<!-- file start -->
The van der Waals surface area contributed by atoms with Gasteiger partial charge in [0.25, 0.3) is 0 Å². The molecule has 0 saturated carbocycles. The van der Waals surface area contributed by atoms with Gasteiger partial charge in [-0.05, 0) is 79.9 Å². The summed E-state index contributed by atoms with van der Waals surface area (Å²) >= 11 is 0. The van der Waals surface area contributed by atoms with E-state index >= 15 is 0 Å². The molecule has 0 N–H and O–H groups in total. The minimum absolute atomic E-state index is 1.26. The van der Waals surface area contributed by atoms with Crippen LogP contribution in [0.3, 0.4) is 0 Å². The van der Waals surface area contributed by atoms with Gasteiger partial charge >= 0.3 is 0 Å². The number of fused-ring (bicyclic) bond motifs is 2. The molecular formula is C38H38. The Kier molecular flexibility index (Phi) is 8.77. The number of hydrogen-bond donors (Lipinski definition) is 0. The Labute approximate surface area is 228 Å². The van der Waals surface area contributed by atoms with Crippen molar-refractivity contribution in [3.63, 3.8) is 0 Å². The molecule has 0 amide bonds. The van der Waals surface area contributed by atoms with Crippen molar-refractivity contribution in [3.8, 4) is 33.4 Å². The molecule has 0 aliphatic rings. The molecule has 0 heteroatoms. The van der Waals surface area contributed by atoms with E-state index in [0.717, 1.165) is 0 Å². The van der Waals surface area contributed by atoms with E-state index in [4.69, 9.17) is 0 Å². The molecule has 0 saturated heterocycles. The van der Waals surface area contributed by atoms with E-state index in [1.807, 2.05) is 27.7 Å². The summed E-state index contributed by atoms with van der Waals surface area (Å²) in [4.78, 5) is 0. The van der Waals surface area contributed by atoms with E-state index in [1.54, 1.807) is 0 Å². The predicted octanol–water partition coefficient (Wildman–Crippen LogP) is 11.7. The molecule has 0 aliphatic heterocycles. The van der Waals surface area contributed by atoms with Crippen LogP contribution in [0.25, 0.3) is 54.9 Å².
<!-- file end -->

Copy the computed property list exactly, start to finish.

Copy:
The van der Waals surface area contributed by atoms with Gasteiger partial charge in [0.25, 0.3) is 0 Å². The molecule has 0 saturated carbocycles. The van der Waals surface area contributed by atoms with Gasteiger partial charge in [-0.05, 0) is 79.9 Å². The summed E-state index contributed by atoms with van der Waals surface area (Å²) >= 11 is 0. The van der Waals surface area contributed by atoms with E-state index >= 15 is 0 Å². The molecule has 0 N–H and O–H groups in total. The minimum absolute atomic E-state index is 1.26. The van der Waals surface area contributed by atoms with Crippen LogP contribution in [0.3, 0.4) is 0 Å². The van der Waals surface area contributed by atoms with Gasteiger partial charge >= 0.3 is 0 Å². The number of fused-ring (bicyclic) bond motifs is 2. The molecular formula is C38H38. The Kier molecular flexibility index (Phi) is 8.77. The number of hydrogen-bond donors (Lipinski definition) is 0. The Labute approximate surface area is 228 Å². The van der Waals surface area contributed by atoms with Crippen molar-refractivity contribution in [3.63, 3.8) is 0 Å². The molecule has 0 amide bonds. The van der Waals surface area contributed by atoms with Crippen molar-refractivity contribution in [3.8, 4) is 33.4 Å². The molecule has 0 aliphatic rings. The molecule has 0 heteroatoms. The van der Waals surface area contributed by atoms with E-state index in [0.717, 1.165) is 0 Å². The van der Waals surface area contributed by atoms with E-state index in [4.69, 9.17) is 0 Å². The molecule has 0 saturated heterocycles. The van der Waals surface area contributed by atoms with E-state index in [1.807, 2.05) is 27.7 Å². The summed E-state index contributed by atoms with van der Waals surface area (Å²) in [4.78, 5) is 0. The van der Waals surface area contributed by atoms with E-state index in [1.54, 1.807) is 0 Å². The predicted octanol–water partition coefficient (Wildman–Crippen LogP) is 11.7. The molecule has 0 aliphatic heterocycles. The van der Waals surface area contributed by atoms with Crippen LogP contribution in [0.25, 0.3) is 54.9 Å².